African Barrick cuts costs, to acquire more gold assets in 2015

African Barrick cuts costs, to acquire more gold assets in 2015

African Barrick is said to be aiming for more autonomy from its Canadian parent, which may include a name change.

African Barrick Gold (LON:ABG), Tanzania's largest gold miner, reported Thursday a drop in overall expenses for an eighth successive quarter after cutting about 500 jobs at its flagship Bulyanhulu mine in the African country during the quarter ended Sept. 30.

The mine, which produced 198,286 ounces of gold in 2013 at an overall cost of $1,344 per ounce sold, now employs around 1,900 people, compared with 3,400 a year ago.

The mid-cap gold miner, which spun off from Canada’s Barrick Gold (TSX, NYSE:ABX) in 2010, has been tightening its belt since 2012, as it has been hit hard by low bullion prices and higher costs.

To offset these factors African Barrick has been accelerating production at Bulyanhulu, the largest of its three operating mines in Tanzania, by increasing its use of technology.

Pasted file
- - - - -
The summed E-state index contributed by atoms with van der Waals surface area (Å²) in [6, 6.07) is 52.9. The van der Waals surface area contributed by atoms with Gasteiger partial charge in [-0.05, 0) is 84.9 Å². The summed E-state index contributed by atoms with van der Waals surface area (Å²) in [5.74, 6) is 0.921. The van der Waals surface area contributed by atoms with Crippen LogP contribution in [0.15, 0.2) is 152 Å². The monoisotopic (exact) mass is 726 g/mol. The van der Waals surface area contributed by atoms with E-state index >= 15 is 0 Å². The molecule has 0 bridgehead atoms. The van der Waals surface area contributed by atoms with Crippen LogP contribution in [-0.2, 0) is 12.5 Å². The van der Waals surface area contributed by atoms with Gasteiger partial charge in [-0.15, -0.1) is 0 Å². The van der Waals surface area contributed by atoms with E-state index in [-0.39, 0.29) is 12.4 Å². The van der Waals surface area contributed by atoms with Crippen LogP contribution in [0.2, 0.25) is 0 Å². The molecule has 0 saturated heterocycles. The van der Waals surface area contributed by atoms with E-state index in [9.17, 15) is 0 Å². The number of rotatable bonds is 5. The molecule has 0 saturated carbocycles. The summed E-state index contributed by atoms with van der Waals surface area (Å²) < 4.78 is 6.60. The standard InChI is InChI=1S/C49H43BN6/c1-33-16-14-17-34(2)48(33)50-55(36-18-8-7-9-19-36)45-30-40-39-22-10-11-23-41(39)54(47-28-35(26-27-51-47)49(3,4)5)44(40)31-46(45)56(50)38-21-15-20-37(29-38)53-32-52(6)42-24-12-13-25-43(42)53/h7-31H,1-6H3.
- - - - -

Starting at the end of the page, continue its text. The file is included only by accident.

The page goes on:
As a result, African Barrick reported a 17% jump in third-quarter core profit, and said it anticipates full-year costs at the lower end of it target range of $1,100-$1,175 per ounce sold.

The company also added it has not abandoned plans to add new gold mines.

“Next year we will start to look around,” Chief Executive Officer Brad Gordon, was quoted as saying by Bloomberg. “When and if we do a deal it will be a transformational deal, and it will be in Africa.”

African Barrick currently employs about 5,600 workers and 3,500 contractors. It recently began exploration activities in neighbouring Kenya.

Shares in the company were up almost 4% at 202.40 pence in afternoon trade (2:17 pm GMT).